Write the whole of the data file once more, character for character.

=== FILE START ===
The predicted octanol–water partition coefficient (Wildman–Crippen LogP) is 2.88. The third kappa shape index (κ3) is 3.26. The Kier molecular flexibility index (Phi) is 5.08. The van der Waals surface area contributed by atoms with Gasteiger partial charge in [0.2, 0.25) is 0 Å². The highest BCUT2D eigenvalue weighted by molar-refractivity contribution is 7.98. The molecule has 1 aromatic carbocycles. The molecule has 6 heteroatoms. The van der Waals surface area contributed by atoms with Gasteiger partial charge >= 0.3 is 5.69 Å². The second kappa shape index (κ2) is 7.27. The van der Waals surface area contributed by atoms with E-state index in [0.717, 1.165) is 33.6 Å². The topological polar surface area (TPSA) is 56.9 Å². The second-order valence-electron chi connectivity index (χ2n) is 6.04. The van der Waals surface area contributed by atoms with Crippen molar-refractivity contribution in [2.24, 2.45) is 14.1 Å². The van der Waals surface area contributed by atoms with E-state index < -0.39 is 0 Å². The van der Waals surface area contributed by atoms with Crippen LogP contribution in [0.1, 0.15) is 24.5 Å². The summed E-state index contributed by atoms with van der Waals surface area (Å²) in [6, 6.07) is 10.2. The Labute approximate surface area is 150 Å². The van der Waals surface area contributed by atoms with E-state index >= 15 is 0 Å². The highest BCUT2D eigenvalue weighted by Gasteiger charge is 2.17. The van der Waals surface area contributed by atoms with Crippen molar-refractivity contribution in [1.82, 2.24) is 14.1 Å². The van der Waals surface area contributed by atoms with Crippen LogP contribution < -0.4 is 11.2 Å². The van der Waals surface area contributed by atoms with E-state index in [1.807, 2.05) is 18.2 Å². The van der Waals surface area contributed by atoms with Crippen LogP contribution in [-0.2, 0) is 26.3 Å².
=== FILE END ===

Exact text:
The predicted octanol–water partition coefficient (Wildman–Crippen LogP) is 2.88. The third kappa shape index (κ3) is 3.26. The Kier molecular flexibility index (Phi) is 5.08. The van der Waals surface area contributed by atoms with Gasteiger partial charge in [0.2, 0.25) is 0 Å². The highest BCUT2D eigenvalue weighted by molar-refractivity contribution is 7.98. The molecule has 1 aromatic carbocycles. The molecule has 6 heteroatoms. The van der Waals surface area contributed by atoms with Gasteiger partial charge >= 0.3 is 5.69 Å². The second kappa shape index (κ2) is 7.27. The van der Waals surface area contributed by atoms with E-state index in [0.717, 1.165) is 33.6 Å². The topological polar surface area (TPSA) is 56.9 Å². The second-order valence-electron chi connectivity index (χ2n) is 6.04. The van der Waals surface area contributed by atoms with Crippen molar-refractivity contribution in [2.24, 2.45) is 14.1 Å². The van der Waals surface area contributed by atoms with E-state index < -0.39 is 0 Å². The van der Waals surface area contributed by atoms with Crippen LogP contribution in [0.1, 0.15) is 24.5 Å². The summed E-state index contributed by atoms with van der Waals surface area (Å²) in [6, 6.07) is 10.2. The Labute approximate surface area is 150 Å². The van der Waals surface area contributed by atoms with E-state index >= 15 is 0 Å². The highest BCUT2D eigenvalue weighted by Gasteiger charge is 2.17. The van der Waals surface area contributed by atoms with Crippen molar-refractivity contribution in [1.82, 2.24) is 14.1 Å². The van der Waals surface area contributed by atoms with Crippen LogP contribution < -0.4 is 11.2 Å². The van der Waals surface area contributed by atoms with E-state index in [1.807, 2.05) is 18.2 Å². The van der Waals surface area contributed by atoms with Crippen LogP contribution in [-0.2, 0) is 26.3 Å².